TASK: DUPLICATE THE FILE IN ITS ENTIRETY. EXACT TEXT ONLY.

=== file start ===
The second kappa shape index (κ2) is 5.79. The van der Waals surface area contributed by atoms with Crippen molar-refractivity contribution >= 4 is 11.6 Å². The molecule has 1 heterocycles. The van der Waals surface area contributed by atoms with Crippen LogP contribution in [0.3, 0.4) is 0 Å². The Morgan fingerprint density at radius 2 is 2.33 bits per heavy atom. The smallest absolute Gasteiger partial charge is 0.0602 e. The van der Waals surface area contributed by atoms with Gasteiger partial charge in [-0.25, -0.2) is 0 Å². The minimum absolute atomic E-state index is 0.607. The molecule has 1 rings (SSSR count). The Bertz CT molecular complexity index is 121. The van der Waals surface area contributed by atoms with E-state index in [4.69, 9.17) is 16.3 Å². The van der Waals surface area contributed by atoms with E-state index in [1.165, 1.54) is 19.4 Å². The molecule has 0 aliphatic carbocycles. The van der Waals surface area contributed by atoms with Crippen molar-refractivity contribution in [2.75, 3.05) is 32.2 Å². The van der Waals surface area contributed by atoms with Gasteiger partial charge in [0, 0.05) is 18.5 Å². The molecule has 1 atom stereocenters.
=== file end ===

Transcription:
The second kappa shape index (κ2) is 5.79. The van der Waals surface area contributed by atoms with Crippen molar-refractivity contribution >= 4 is 11.6 Å². The molecule has 1 heterocycles. The van der Waals surface area contributed by atoms with Crippen LogP contribution in [0.3, 0.4) is 0 Å². The Morgan fingerprint density at radius 2 is 2.33 bits per heavy atom. The smallest absolute Gasteiger partial charge is 0.0602 e. The van der Waals surface area contributed by atoms with Gasteiger partial charge in [-0.25, -0.2) is 0 Å². The minimum absolute atomic E-state index is 0.607. The molecule has 1 rings (SSSR count). The Bertz CT molecular complexity index is 121. The van der Waals surface area contributed by atoms with E-state index in [4.69, 9.17) is 16.3 Å². The van der Waals surface area contributed by atoms with E-state index in [1.165, 1.54) is 19.4 Å². The molecule has 0 aliphatic carbocycles. The van der Waals surface area contributed by atoms with Crippen molar-refractivity contribution in [2.75, 3.05) is 32.2 Å². The van der Waals surface area contributed by atoms with Gasteiger partial charge in [0, 0.05) is 18.5 Å². The molecule has 1 atom stereocenters.